Elektra

Elektra

Friday, February 01, 2019

Sanford Sylvan

I'm so sad to read that baritone Sanford Sylvan died earlier this week, much too young at 65. He was, for decades, a significant figure in the Boston, and American, musical scene, singing in Peter Sellars' famous productions of the Mozart-da Ponte operas, singing Lieder and Bach cantatas, creating the roles of Chou En Lai in Nixon in China and Leon Klinghoffer in The Death of Klinghoffer.

I think that I saw him live only once, during my senior year of college. I spent a good part of that year studying Schubert with Joshua Rifkin, first in a class on the song cycles, then in a private study of three unfinished symphonies by the composer. During that snowy winter, Sylvan gave a recital of Die Schöne Müllerin at a church in the Back Bay somewhere. I went to see the performance, which I'm pretty sure was with his long-time collaborator David Breitman.

I remember it as a wonderful recital, and I also remember, vividly, that after the bows Sylvan and some men who were in the audience hugged each other, and he kissed one of them on the lips.

I was a young and barely out queer at the time and it was the first time I'd seen two men kissing. In 1979-80, this was a rare thing. For context, the first gay pride march I went to, that spring, had perhaps 5,000 nervous marchers, carrying handmade signs, versus 125,000 attendees at this past year's, which I assume, like SF's parade, has plenty of social and corporate support. Being gay was way more likely then to get you fired, abused, denied housing or job or medical care than it is today (and discrimination against LGBTIA folk is still a big problem).

Sylvan was so brave to kiss another man in public back then, and he came out publicly as gay in the 1990s, when almost no classical music world figures were out. This week's tributes are rightly remembering the grace of his singing and the beauty of his voice, his kindness to others, and his bravery. He will be very greatly missed as a musician and a human.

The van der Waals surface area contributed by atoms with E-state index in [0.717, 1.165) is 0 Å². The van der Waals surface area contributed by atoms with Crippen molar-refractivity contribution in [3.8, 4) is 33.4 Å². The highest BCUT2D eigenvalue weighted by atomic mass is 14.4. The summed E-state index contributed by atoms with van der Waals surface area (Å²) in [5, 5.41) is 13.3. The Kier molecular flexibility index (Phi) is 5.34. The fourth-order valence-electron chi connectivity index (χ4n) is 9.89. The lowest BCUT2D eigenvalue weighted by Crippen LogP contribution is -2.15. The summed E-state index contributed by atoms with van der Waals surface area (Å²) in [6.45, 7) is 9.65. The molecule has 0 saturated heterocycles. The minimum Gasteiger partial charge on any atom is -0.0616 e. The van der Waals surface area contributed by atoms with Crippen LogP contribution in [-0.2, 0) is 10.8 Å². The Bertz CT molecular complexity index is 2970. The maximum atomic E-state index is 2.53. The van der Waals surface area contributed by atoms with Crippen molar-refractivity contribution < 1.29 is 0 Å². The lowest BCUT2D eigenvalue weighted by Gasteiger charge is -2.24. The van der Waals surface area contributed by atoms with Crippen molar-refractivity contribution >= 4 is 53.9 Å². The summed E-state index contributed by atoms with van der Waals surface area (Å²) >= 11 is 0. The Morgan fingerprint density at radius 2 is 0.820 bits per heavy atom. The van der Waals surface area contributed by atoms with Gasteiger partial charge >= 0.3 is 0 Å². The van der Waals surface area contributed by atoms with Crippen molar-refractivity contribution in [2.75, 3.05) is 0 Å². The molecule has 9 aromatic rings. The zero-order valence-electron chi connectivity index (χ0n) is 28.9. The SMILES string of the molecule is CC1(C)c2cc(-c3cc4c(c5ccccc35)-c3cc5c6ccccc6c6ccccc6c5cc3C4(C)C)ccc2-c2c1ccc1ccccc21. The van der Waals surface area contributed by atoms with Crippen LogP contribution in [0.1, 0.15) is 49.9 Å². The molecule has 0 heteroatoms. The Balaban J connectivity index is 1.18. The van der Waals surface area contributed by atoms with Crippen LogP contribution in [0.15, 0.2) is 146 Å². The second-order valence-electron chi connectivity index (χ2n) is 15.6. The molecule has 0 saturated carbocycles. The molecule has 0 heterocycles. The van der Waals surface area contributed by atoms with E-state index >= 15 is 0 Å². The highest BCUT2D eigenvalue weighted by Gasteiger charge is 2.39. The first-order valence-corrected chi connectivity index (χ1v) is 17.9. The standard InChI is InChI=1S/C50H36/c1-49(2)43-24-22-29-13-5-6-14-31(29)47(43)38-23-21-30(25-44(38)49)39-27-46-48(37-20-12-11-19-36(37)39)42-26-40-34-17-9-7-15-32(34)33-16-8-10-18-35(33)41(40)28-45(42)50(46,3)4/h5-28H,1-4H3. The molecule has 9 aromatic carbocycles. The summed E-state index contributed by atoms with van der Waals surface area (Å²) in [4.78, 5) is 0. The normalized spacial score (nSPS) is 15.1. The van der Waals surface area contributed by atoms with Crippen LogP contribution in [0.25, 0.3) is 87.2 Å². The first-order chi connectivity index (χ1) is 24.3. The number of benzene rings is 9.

Elsewhere:

6 comments:

Kendra Leonard said...

This is a beautiful tribute.

Lisa Hirsch said...

Thank you, Kendra.

Michael Strickland said...

I've been presuming he was gay, but wasn't quite sure, so thanks for the confirmation which has been lacking in other obits. Was in "Klinghoffer" with him as a super at SFO, and he was a lovely artist. I'm curious, though, why I haven't heard of him for at least 20 years. Did he stop singing altogether, teach, go on a spiritual quest, what?

Lisa Hirsch said...

Read the links - he taught and I think sang on the east coast.

Elaine Fine said...

What a lovely post about Sandy! I too remember him as a young man. I knew him at Tanglewood, and heard him sing often there and in Boston. I haven't seen him since the early 1980s (he was in a Peter Sellers production of "Mother Courage," in Boston, which served as a third date for me and Michael--an evening that will remain fundamentally important for us). I have heard his recordings, of course, but my memory of him will always be as a lovely, sweet, young man. It's hard to even imagine him as a 65-year-old, and so terribly sad to realize that he is no longer alive.

Life is so fleeting.

Lisa Hirsch said...

Oh, you were lucky to have known him offstage; he seems to have been a lovely person. And yes, life is so fleeting.